The International Monetary Fund is committed to helping Lebanon implement reforms but the country needs a coherent fiscal framework and credible baking sector strategy, says chief Kristalina Georgieva.
Speaking at a video conference hosted by France on Wednesday, Georgieva said the IMF’s recent efforts to develop a comprehensive stabilisation and reform program had not “gone very far” given the lack of an empowered Lebanese government.
However she was encouraged by the global support being offered.
French President Emmanuel Macron told the conference a fund would be set up to channel aid directly to the Lebanese people but warned there would be no international bailout without a credible new government.
The IMF managing director welcomed a framework for reforms unveiled at the conference.
She said the Fund would do its part to help implement changes needed to restore solvency in public finances, repair the banking system and strengthen governance, transparency and accountability.
“Regrettably, despite our multiple engagements at technical level on variety of issues over the last four months, in the absence of an empowered government we have not gone very far in advancing the preparation of a comprehensive stabilisation and reform program,” she said.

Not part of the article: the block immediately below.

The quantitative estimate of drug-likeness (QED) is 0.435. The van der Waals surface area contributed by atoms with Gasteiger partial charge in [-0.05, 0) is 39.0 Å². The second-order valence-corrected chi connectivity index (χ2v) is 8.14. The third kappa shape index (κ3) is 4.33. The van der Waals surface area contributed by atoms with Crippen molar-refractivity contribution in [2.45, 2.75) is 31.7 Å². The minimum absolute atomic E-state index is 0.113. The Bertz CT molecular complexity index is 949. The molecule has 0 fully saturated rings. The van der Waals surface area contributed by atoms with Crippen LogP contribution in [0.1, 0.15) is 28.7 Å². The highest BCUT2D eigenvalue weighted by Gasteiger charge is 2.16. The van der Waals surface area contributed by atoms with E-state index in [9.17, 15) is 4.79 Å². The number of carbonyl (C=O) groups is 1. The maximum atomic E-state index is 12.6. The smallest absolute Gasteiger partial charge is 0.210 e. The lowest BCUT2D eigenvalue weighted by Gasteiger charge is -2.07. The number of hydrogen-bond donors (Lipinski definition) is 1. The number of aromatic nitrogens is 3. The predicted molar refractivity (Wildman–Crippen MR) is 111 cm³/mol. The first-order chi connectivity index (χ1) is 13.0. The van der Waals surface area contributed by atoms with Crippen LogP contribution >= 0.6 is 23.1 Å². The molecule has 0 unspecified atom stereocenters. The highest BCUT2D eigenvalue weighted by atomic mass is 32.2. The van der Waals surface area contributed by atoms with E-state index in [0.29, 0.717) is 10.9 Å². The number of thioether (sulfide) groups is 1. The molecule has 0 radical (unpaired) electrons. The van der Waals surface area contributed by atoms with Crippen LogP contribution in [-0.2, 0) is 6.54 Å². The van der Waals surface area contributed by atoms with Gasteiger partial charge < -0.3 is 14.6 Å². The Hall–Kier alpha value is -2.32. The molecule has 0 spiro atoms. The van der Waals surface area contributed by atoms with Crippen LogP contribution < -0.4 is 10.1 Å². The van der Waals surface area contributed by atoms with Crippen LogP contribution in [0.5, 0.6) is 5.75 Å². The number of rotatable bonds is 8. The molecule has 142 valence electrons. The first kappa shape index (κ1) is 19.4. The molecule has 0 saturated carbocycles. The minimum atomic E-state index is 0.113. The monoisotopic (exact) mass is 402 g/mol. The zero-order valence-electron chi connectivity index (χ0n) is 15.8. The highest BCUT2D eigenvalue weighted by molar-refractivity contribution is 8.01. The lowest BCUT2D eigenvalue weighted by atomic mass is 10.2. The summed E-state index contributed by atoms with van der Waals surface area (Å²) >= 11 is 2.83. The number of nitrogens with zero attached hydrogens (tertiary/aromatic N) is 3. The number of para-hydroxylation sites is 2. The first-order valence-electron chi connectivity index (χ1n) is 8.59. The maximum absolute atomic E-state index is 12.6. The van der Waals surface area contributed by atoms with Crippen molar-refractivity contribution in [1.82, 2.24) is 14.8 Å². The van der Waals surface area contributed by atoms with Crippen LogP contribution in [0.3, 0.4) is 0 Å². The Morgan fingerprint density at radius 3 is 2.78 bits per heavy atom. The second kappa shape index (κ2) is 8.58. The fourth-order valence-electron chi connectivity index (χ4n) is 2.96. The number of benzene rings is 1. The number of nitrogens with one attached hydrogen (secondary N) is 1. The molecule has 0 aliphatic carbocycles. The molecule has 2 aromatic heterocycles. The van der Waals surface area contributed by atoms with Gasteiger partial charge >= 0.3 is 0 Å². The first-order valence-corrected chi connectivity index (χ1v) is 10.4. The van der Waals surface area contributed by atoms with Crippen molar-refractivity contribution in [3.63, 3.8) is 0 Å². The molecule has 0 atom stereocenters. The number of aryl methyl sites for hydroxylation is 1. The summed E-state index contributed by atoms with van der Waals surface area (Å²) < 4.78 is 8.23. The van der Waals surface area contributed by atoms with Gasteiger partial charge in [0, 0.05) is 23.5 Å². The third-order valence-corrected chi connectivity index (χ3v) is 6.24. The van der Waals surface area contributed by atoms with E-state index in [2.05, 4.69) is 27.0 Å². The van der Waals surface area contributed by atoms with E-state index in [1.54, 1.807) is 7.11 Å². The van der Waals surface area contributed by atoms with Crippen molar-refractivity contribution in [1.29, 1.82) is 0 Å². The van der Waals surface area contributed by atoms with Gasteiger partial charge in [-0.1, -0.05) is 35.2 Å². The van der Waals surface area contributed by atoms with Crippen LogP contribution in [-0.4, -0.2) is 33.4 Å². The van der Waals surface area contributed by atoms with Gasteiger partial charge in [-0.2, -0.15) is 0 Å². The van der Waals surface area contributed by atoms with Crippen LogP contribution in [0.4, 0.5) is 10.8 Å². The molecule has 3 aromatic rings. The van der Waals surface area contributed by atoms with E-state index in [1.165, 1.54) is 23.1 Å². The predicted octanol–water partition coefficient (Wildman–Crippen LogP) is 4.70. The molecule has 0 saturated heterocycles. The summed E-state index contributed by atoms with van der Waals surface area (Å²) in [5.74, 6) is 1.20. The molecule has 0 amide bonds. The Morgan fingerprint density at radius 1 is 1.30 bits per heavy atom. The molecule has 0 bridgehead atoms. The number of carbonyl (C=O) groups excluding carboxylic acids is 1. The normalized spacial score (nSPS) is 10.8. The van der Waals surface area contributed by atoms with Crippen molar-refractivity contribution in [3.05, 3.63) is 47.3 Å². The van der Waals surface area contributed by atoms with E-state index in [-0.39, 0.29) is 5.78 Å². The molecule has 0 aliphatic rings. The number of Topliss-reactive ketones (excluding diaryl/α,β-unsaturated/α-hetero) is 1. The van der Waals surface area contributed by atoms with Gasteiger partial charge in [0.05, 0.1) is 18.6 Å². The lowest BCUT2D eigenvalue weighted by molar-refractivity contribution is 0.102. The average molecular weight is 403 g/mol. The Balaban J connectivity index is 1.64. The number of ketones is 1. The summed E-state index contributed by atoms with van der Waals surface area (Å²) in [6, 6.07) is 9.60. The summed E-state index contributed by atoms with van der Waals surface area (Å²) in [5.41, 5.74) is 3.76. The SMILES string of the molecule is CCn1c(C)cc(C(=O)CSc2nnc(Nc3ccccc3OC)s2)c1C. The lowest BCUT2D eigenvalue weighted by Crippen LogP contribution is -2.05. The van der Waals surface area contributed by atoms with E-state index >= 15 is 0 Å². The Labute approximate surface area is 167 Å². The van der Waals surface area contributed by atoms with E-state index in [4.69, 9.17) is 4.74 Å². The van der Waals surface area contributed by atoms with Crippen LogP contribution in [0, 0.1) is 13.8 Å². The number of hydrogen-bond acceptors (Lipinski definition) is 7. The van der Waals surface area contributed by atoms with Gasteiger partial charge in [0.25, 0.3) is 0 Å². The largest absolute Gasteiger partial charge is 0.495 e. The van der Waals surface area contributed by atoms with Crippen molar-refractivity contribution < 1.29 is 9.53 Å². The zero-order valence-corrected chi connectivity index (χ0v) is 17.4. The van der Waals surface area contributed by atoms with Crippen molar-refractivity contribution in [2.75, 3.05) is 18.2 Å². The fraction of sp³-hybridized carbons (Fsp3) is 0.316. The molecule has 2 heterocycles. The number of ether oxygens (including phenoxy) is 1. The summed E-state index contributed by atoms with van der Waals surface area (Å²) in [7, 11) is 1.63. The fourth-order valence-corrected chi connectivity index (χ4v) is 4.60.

“Importantly, a coherent fiscal framework that can restore debt sustainability is still lacking, as is a credible strategy to rehabilitate the banking system.”
Georgieva said the Fund looked forward to swift resolution of issues standing in the way of progress.
A massive blast in the Lebanese capital’s port killed more than 190 people on August 4.
Some 6000 people were injured and around 300,000 were made homeless by the explosion.
The economic situation there has deteriorated drastically since the beginning of the year, exacerbated by the coronavirus pandemic and the explosion, pushing many into poverty.
A political crisis has rocked the country as well after the government resigned following the blast and head of state Saad Hariri has been unable to form a cabinet.